Each of us, in reference to that part of the ego which we reveal to the outside world, has a persona, or mask, that we put on in childhood that enables us to give definition to our public sense of self. We carry and use these masks for the remainder of our lives. Carl Jung described this as “that part of the personality developed and used in our interactions, our conscious outer face (Hopcke 87).
In Lillian B. Rubin’s The Approach-Avoidance Dance she observed that while it was a positive thing to be able to be loved for who we were after you lowered your mask, there was also a danger in doing so. Lowering the mask to yourself and discovering that you do not like what you see leads to discomfort, anxiety, and fearfulness.
This is in comparison to what Jung saw as the problem. When people, to their own harm, identify with their own personas and see themselves as nothing more than their jobs, their place in society, their sex, race, etc. this damages their own true inner selves. He called this condition persona identification and, left unchecked, can lead to enantiodromia, or the pushing back of the unconscious mind against the conscious, and often leads to a rebirth of the personality that may be positive or negative.
The mask is detrimental to intimacy due to the very nature of its purpose. It’s largely a defensive tool, a shield for the psyche that the ego hides behind. It’s impossible to get close enough to anyone to develop any real intimacy when an individual wears a mask, but we all do the same things. The difficulty in intimacy lies not just in the masks, but also in the lowering of them and the types we wear. Rubin felt that another reason we wore masks was because we are unable to love ourselves. However, when we lower our masks, we are exposing our real inner selves, thus inviting another access to our personal psyche. The anxiety and fear is not only in disliking ourselves, but in the uncertainty of liking the person we will become after we allow another individual to interfere with our psyche after they have entered our environment.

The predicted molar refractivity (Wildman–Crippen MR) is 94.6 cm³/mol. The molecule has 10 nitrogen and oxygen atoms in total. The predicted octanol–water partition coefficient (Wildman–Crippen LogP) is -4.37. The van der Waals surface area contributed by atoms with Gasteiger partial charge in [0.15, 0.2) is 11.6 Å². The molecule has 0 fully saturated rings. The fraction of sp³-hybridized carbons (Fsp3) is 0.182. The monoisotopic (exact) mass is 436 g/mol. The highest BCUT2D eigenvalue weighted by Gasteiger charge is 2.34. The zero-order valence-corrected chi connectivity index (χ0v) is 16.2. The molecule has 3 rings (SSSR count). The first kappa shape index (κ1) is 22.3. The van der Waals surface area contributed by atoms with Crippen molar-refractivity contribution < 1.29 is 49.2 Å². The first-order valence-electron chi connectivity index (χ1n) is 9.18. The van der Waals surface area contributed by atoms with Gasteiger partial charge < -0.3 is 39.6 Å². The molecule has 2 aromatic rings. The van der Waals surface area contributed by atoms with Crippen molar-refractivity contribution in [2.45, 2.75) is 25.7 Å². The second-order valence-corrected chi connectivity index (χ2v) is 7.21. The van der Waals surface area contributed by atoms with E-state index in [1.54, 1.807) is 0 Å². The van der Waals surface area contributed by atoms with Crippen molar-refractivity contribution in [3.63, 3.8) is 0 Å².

In our effort in choosing masks it is important to stop and think. Who will be seeing our masks? How will it affect the intimacy level we share with that person or people. Since they affect intimacy, it is the types we wear, their vertical mobility, and our ability to accept ourselves should we try on different ones that ultimately make them important products of our individual wills that demand our constant attention.
Jung, Carl. A Guided Tour of The Collected Works of C.G. Jung. Robert H. Hopcke, Ed. Boston: Shambala Publishing Co., 1989.
Rubin, Lillian B. “The Approach-Avoidance Dance”. The Conscious Reader. 5th ed. Eds. Caroline Shrodes, Harry Finestone,
Michael Shugrue. New York:Macmillan Publishing Co., 1992.